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Announced in a speech by Chair White in December 2014, the Proposed Rule is the fourth of five elements of the SEC’s regulatory agenda to address systemic risks posed by asset managers.2 The Proposed Rule is proposed as an anti-fraud provision and, consequently, the Proposed Rule would apply to all Advisers, other than exempt reporting advisers, regardless of the Adviser’s size.
We expect a significant number of comments on the Proposed Rule from various industry participants and other interested parties. As noted above, comments on the Release must be filed with the SEC no later than September 6, 2016.
If you would like to learn more about the issues in this Alert, please contact your usual Ropes & Gray attorney.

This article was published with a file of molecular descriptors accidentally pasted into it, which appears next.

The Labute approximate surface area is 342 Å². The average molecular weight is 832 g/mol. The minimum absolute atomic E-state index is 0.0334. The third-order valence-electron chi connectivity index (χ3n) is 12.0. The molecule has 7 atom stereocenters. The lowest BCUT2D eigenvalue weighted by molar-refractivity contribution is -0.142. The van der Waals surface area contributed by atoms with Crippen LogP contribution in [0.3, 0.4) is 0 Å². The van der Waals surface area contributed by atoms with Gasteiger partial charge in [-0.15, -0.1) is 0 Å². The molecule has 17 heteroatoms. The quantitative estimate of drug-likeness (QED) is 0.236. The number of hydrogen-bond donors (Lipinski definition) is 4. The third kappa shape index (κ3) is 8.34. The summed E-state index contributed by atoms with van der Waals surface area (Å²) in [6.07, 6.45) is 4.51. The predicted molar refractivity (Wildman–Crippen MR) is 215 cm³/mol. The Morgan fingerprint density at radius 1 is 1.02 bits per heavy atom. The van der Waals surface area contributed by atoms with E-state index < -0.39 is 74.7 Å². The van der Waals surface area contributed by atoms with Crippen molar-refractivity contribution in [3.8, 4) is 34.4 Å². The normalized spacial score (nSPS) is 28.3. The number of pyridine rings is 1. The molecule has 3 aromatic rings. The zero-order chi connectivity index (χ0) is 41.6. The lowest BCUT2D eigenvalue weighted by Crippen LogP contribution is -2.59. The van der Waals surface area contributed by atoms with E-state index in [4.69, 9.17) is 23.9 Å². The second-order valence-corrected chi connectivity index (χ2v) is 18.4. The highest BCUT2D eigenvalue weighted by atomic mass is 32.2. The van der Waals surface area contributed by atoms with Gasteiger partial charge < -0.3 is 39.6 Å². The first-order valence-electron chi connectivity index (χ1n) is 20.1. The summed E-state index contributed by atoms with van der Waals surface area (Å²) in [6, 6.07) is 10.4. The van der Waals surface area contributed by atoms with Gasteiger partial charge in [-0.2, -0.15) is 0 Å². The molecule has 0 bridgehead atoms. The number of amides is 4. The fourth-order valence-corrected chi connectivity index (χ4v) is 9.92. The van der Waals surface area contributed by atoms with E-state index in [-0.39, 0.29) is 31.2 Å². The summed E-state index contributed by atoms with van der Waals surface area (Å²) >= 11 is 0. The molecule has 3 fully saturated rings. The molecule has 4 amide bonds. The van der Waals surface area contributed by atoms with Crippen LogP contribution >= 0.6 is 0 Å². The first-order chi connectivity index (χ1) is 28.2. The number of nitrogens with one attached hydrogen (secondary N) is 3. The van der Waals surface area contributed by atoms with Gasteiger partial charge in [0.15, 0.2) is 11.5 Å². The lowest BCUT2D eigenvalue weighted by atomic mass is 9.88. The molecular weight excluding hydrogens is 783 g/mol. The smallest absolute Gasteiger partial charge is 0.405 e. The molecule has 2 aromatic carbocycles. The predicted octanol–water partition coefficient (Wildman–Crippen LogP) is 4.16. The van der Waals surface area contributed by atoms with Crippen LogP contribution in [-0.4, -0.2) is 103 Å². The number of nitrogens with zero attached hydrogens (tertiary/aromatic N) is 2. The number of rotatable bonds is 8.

1 Throughout the Release, the SEC refers to an Adviser adopting a “business continuity and transition plan.” However, in a footnote, the SEC states that it recognizes that business continuity planning and transition planning address different circumstances and, further, that the Rule would not require an Adviser to consolidate a business continuity plan and a transition plan into one document. Accordingly, the remainder of this Alert refers to business continuity plans and transition plans as separate plans.
2 The fifth element, annual stress testing by large Advisers and large funds, has not yet been proposed.